Title: Song for a Whale
Author: Lynne Kelly
Genre: Middle Grade Realistic Fiction
Number of Pages: 303
Iris is a gifted twelve-year-old Deaf girl who is passionate about restoring old radio equipment. She goes to a school filled mostly with hearing children and she wants to switch schools so she can be around other Deaf kids her own age, but her mom thinks mainstreaming is good for her. When Iris’ teacher gives a lesson who revolves around a whale who is isolated from other whales because of his unusual song, Iris becomes obsessed with finding him and creating a device that replicates his song to make him feel less alone.
She goes out to find the whale and even though her parents aren’t on board with her impromptu trip, her grandmother (who is also Deaf) helps her lie to her parents and go on a cruise towards her intended destination. Being an adult reader and not a kid, Iris’ grandma annoyed me because she seemed like an enabler and Iris could have used to be a little more patient when it came to getting to do the things she wanted. I mostly thought this book was just okay because it relies heavily on sentimentality and a series of contrivances to tell it’s story. Everything ends up going perfectly in a roundabout way for Iris.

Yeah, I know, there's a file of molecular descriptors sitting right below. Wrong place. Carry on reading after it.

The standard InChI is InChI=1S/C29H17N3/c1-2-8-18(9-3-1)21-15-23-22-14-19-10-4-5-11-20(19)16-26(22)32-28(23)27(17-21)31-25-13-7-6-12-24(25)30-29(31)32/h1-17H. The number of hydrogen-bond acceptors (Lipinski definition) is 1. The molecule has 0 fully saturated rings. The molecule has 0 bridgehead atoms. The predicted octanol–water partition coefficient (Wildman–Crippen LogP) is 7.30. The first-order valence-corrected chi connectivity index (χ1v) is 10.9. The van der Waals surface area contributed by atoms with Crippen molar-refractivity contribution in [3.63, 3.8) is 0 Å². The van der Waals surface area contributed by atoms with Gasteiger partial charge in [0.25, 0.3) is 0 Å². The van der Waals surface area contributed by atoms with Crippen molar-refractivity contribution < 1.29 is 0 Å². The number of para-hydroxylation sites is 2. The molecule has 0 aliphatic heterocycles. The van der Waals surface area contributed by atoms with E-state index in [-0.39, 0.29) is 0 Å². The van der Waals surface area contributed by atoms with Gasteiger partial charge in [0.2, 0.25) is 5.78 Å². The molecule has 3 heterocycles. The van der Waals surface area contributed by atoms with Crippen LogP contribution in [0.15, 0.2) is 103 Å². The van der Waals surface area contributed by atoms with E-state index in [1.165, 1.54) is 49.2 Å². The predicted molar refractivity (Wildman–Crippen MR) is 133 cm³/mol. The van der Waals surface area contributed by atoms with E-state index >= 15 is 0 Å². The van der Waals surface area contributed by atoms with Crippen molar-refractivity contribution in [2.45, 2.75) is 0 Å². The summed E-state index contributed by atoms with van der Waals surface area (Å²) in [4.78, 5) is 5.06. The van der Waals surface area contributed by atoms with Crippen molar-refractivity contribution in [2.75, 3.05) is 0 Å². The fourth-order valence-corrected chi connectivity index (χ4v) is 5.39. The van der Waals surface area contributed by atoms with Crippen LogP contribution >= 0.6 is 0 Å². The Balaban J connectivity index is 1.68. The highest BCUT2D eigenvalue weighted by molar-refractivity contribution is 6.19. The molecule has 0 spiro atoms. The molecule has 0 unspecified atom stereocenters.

She even dives into the ocean WITH the whale and has an intimate up-close moment only inches away from the object of her obsession. It didn’t seem realistic that adults would let her get away with as much as she did and I found myself getting irritated with her even though her intentions were obviously good. I liked the whole premise of a Deaf girl fascinated with radios trying to communicate with an ostracized whale, but I just didn’t enjoy this book as much as I wanted to.